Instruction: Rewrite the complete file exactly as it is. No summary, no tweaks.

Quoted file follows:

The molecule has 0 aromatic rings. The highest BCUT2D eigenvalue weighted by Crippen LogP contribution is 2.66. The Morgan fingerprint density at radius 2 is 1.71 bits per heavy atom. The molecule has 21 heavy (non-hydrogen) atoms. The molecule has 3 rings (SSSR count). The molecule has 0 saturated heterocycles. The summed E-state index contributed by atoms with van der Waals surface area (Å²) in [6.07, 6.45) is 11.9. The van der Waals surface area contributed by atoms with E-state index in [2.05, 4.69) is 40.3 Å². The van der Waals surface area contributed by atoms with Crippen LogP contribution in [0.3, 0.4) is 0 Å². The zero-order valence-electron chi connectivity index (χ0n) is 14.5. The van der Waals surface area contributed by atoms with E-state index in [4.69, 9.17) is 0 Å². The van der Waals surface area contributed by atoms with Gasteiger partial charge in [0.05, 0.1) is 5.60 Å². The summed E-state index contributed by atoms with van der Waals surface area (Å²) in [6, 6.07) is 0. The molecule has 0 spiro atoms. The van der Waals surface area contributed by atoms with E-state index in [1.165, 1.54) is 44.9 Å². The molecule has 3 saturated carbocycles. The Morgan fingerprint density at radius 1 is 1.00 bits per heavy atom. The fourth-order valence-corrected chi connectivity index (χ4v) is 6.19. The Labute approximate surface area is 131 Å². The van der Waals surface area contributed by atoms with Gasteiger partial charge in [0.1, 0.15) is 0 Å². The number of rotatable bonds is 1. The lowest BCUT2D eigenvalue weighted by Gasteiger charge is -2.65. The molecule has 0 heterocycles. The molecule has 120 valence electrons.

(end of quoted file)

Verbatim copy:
The molecule has 0 aromatic rings. The highest BCUT2D eigenvalue weighted by Crippen LogP contribution is 2.66. The Morgan fingerprint density at radius 2 is 1.71 bits per heavy atom. The molecule has 21 heavy (non-hydrogen) atoms. The molecule has 3 rings (SSSR count). The molecule has 0 saturated heterocycles. The summed E-state index contributed by atoms with van der Waals surface area (Å²) in [6.07, 6.45) is 11.9. The van der Waals surface area contributed by atoms with E-state index in [2.05, 4.69) is 40.3 Å². The van der Waals surface area contributed by atoms with Crippen LogP contribution in [0.3, 0.4) is 0 Å². The zero-order valence-electron chi connectivity index (χ0n) is 14.5. The van der Waals surface area contributed by atoms with E-state index in [4.69, 9.17) is 0 Å². The van der Waals surface area contributed by atoms with Gasteiger partial charge in [0.05, 0.1) is 5.60 Å². The summed E-state index contributed by atoms with van der Waals surface area (Å²) in [6, 6.07) is 0. The molecule has 0 spiro atoms. The van der Waals surface area contributed by atoms with E-state index in [1.165, 1.54) is 44.9 Å². The molecule has 3 saturated carbocycles. The Morgan fingerprint density at radius 1 is 1.00 bits per heavy atom. The fourth-order valence-corrected chi connectivity index (χ4v) is 6.19. The Labute approximate surface area is 131 Å². The van der Waals surface area contributed by atoms with Gasteiger partial charge in [0.1, 0.15) is 0 Å². The number of rotatable bonds is 1. The lowest BCUT2D eigenvalue weighted by Gasteiger charge is -2.65. The molecule has 0 heterocycles. The molecule has 120 valence electrons.